So I count myself fortunate that my introduction to Abba wasn’t via any of the myriad spin offs from recent years. I was utterly unburdened by back story or by camp revivals or by West End musicals or by Julie Walters dancing on a table. I experienced Abba, and this song, as it happened, not through the rose tinted glasses of nostalgia. Probably not rose tinted glasses of nostalgia given how their legacy seems to have been treated. The official Mamma Mia hotpants* of nostalgia perhaps. The feather boa of schmaltz. You get the idea.

I was 10 years old and “Super Trouper” was one of the first albums (vinyl) that I owned – I think it was a Christmas present but I might be mis-remembering. Perhaps it was the year that I didn’t get the Millennium Falcon and that’s why its melancholic stylings resonated so strongly: it didn’t look like much but it had it where it counts. At that point I imagine my preoccupations largely revolved around Star Wars, making up stories in my head, and wondering whether Anna Jackson liked me more than any of the other boys in class. Plus ca change, plus c’est la meme chose. Apart from the Anna Jackson bit obviously…

Then I heard this song and something new was added to that list of preoccupations; the realisation that music could give voice to how you felt. Clearly I didn’t feel like I was going through a divorce with an attractive blonde woman from Sweden. Not literally. I probably didn’t even know where Sweden was given I had a teacher at the time that insisted that Sydney was the capital of Australia. I could, though, feel the hurt in that voice, the vulnerability in the section towards the end when the instrumentation drops away and Agnetha sings “I don’t want to talk” for the second time in the song. The vocals on this record are extraordinary, technically accomplished but, more importantly to my ears, they just ache. Underneath the arrangement, the typically Abba-esque soft focus production, the trills and frills, there’s a lead vocal that is simultaneously pure but brutally raw. She sounds bruised, resigned and hurt beyond measure. I think it’s quite astonishing. Even as a 10 year old I understood that this was a song rooted in deep sadness; it was probably my first experience of hearing some of my own feelings of sadness echoing back through a song.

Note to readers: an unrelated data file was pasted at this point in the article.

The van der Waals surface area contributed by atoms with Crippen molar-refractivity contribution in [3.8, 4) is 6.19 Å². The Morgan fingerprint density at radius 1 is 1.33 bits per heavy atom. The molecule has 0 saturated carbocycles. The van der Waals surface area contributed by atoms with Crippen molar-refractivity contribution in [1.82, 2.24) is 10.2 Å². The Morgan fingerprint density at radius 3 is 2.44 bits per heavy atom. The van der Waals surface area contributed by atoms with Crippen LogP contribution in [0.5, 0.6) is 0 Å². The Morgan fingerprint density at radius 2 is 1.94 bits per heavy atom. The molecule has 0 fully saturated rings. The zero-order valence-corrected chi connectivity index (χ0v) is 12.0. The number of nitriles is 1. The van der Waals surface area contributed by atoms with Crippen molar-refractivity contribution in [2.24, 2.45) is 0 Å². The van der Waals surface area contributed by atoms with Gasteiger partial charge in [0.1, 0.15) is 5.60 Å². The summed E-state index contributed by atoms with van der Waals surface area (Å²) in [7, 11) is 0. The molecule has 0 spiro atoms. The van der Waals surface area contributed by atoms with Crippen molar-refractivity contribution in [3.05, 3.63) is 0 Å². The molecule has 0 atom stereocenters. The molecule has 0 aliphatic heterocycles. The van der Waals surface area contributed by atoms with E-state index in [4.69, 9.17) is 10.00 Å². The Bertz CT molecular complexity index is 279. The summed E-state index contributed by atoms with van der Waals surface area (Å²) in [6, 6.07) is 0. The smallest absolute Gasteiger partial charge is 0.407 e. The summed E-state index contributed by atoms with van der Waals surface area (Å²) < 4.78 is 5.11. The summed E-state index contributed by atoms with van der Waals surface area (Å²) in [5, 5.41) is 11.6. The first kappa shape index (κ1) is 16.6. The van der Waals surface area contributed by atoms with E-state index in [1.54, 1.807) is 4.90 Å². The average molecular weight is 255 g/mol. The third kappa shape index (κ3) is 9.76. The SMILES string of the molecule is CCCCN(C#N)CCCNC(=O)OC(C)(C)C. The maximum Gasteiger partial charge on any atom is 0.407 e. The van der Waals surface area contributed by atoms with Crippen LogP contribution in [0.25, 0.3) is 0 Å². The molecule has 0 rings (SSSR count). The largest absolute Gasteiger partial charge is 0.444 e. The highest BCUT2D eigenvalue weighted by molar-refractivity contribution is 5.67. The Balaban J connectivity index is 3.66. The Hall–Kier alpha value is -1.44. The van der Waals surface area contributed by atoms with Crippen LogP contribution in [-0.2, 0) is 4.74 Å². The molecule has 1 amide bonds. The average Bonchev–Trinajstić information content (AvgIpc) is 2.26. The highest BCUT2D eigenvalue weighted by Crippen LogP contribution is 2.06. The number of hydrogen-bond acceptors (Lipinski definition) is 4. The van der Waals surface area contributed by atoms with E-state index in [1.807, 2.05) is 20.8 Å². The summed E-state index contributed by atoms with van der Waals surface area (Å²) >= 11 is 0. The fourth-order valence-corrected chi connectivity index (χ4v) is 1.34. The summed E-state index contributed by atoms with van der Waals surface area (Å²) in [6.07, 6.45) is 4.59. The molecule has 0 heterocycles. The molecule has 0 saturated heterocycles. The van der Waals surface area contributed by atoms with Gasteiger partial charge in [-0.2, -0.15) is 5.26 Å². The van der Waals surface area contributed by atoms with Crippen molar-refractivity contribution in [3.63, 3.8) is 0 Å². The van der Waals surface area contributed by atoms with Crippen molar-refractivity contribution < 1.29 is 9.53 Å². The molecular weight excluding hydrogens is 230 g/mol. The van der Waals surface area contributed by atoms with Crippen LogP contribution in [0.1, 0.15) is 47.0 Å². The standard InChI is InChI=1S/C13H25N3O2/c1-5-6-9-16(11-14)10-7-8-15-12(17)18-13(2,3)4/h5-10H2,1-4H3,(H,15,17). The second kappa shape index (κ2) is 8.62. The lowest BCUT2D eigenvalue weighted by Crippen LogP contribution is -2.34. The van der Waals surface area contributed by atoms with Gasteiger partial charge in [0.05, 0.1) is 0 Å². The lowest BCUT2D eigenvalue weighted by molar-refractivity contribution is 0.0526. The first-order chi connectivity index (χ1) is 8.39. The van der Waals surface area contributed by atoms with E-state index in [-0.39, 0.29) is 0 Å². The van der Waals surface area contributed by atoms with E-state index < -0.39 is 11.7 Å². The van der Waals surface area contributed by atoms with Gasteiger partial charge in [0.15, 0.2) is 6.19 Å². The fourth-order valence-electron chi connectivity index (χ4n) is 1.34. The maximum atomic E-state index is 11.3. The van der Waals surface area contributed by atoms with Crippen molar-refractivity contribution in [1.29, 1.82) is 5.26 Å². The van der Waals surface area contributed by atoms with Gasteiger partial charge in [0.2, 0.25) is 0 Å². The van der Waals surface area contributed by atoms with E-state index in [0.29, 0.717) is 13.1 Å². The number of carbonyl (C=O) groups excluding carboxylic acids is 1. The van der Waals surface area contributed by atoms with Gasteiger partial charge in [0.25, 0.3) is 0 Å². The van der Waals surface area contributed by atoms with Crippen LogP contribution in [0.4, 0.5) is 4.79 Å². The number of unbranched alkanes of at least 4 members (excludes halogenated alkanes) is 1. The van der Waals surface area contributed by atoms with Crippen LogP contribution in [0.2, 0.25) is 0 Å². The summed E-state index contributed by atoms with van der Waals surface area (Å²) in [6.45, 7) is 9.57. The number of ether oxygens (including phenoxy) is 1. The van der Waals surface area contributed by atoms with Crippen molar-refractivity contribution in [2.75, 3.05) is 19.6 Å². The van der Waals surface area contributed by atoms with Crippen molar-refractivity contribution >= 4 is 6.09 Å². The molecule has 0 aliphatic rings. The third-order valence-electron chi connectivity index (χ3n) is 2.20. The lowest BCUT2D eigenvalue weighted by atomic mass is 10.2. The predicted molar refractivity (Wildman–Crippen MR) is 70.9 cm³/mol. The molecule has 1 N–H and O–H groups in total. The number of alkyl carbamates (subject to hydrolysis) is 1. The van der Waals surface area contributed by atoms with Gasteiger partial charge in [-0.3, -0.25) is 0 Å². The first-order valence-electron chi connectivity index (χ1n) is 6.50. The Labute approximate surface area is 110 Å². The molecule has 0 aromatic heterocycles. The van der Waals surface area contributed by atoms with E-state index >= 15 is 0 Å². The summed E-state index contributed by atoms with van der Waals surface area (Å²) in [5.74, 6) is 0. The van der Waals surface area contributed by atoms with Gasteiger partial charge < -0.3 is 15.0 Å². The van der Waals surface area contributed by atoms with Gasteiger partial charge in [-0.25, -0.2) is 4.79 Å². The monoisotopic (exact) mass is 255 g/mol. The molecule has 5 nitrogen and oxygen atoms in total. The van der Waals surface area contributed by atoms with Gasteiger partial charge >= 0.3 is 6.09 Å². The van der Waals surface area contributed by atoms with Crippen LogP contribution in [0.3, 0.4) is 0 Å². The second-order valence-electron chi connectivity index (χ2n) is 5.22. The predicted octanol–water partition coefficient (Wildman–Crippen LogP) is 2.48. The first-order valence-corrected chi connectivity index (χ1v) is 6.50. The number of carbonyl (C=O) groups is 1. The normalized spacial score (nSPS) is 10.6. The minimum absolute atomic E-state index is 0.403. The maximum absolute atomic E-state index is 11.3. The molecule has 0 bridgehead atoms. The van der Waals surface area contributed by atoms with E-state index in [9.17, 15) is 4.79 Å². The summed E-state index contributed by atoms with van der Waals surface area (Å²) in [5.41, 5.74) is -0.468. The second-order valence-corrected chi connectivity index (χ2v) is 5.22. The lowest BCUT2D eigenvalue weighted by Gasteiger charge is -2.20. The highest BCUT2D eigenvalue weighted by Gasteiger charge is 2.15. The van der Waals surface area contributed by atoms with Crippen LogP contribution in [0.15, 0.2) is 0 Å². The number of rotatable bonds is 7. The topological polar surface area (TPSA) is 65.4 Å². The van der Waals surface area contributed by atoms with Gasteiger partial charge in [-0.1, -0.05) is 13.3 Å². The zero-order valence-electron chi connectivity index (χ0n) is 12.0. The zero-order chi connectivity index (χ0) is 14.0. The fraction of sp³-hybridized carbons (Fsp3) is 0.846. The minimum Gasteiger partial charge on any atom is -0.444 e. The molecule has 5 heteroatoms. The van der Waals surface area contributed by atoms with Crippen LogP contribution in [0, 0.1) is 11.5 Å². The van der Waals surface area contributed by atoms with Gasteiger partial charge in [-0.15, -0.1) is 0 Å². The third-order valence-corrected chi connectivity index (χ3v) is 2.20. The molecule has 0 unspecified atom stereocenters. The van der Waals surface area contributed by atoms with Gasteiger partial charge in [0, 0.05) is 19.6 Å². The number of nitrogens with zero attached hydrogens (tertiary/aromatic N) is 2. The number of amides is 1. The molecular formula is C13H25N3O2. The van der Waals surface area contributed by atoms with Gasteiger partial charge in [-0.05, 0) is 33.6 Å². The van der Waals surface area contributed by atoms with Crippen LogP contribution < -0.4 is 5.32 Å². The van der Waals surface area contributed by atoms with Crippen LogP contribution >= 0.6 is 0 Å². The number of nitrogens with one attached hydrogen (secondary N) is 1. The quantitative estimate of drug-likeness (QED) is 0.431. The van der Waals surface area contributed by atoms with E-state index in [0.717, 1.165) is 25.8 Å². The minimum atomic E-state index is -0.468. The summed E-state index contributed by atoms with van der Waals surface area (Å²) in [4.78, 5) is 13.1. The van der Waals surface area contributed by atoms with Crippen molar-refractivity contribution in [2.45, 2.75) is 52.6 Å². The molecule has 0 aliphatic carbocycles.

It fascinates me where this comes from. I play a game now with my six year old daughter – putting on a piece of music and asking her whether it’s happy or sad or angry or whatever she thinks it is. She’s almost always right. No baggage, no real understanding of the lyrical content, and yet she’s almost always right. We are seemingly preconditioned to process certain sounds, certain patterns of sounds, and for them to evoke a particular emotional response. Someone smarter than me can perhaps explain that to me one day, tell me why it came about, why we evolved in such a way. To me it’s one of the few things in real life that feels like magic and “The Winner Takes It All” was my first glimpse of that magic.

*This one is essentially a real thing although presumably without any in built capacity to look back wistfully to the past: available here.


I couldn’t satisfactorily make this fit in the rest of the piece but it would be remiss of me to not also point you in the direction of the rather wonderful Steve Coogan and Rob Brydon version of the song from the utterly fantastic “The Trip”; funnily enough, in the context of that whole series, they probably got closer to the underlying spirit of disconsolance in the song than any other version I’ve heard since the original.